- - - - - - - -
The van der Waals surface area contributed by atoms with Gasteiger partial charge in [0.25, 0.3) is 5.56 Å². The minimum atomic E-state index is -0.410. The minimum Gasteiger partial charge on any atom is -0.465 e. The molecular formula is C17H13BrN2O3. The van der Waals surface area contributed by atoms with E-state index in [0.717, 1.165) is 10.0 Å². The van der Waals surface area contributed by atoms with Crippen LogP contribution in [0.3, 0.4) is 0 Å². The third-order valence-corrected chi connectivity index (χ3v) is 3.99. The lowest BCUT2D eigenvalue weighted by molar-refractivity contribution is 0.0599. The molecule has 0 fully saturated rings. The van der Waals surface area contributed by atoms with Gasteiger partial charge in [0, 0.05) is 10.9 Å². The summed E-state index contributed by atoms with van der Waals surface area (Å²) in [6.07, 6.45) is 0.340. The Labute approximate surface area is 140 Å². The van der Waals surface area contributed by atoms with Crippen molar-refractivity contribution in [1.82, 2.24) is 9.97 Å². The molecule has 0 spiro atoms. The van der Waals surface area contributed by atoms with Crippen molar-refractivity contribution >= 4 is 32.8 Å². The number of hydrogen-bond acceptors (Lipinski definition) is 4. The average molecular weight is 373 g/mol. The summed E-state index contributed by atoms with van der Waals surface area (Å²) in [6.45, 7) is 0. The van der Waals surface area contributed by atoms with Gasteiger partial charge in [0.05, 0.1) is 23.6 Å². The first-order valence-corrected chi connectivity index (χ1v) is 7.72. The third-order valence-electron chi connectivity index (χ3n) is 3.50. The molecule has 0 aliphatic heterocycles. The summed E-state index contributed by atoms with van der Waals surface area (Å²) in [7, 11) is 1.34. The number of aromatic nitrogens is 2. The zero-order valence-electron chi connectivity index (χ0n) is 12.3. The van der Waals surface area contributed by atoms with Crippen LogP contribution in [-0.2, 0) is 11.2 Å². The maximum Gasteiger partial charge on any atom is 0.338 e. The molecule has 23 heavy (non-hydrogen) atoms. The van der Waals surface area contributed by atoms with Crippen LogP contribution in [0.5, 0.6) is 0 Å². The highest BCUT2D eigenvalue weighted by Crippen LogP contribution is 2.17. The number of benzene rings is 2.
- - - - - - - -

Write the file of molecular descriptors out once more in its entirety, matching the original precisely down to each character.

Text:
The van der Waals surface area contributed by atoms with Gasteiger partial charge in [0.25, 0.3) is 5.56 Å². The minimum atomic E-state index is -0.410. The minimum Gasteiger partial charge on any atom is -0.465 e. The molecular formula is C17H13BrN2O3. The van der Waals surface area contributed by atoms with E-state index in [0.717, 1.165) is 10.0 Å². The van der Waals surface area contributed by atoms with Crippen LogP contribution in [0.3, 0.4) is 0 Å². The third-order valence-corrected chi connectivity index (χ3v) is 3.99. The lowest BCUT2D eigenvalue weighted by molar-refractivity contribution is 0.0599. The molecule has 0 fully saturated rings. The van der Waals surface area contributed by atoms with Gasteiger partial charge in [0, 0.05) is 10.9 Å². The summed E-state index contributed by atoms with van der Waals surface area (Å²) in [6.07, 6.45) is 0.340. The Labute approximate surface area is 140 Å². The van der Waals surface area contributed by atoms with Crippen molar-refractivity contribution in [1.82, 2.24) is 9.97 Å². The molecule has 0 spiro atoms. The van der Waals surface area contributed by atoms with Crippen molar-refractivity contribution >= 4 is 32.8 Å². The number of hydrogen-bond acceptors (Lipinski definition) is 4. The average molecular weight is 373 g/mol. The summed E-state index contributed by atoms with van der Waals surface area (Å²) in [6.45, 7) is 0. The van der Waals surface area contributed by atoms with Gasteiger partial charge in [0.05, 0.1) is 23.6 Å². The first-order valence-corrected chi connectivity index (χ1v) is 7.72. The third-order valence-electron chi connectivity index (χ3n) is 3.50. The molecule has 0 aliphatic heterocycles. The summed E-state index contributed by atoms with van der Waals surface area (Å²) in [7, 11) is 1.34. The number of aromatic nitrogens is 2. The zero-order valence-electron chi connectivity index (χ0n) is 12.3. The van der Waals surface area contributed by atoms with Crippen LogP contribution in [-0.2, 0) is 11.2 Å². The maximum Gasteiger partial charge on any atom is 0.338 e. The molecule has 23 heavy (non-hydrogen) atoms. The van der Waals surface area contributed by atoms with Crippen LogP contribution in [0.5, 0.6) is 0 Å². The highest BCUT2D eigenvalue weighted by Crippen LogP contribution is 2.17. The number of benzene rings is 2.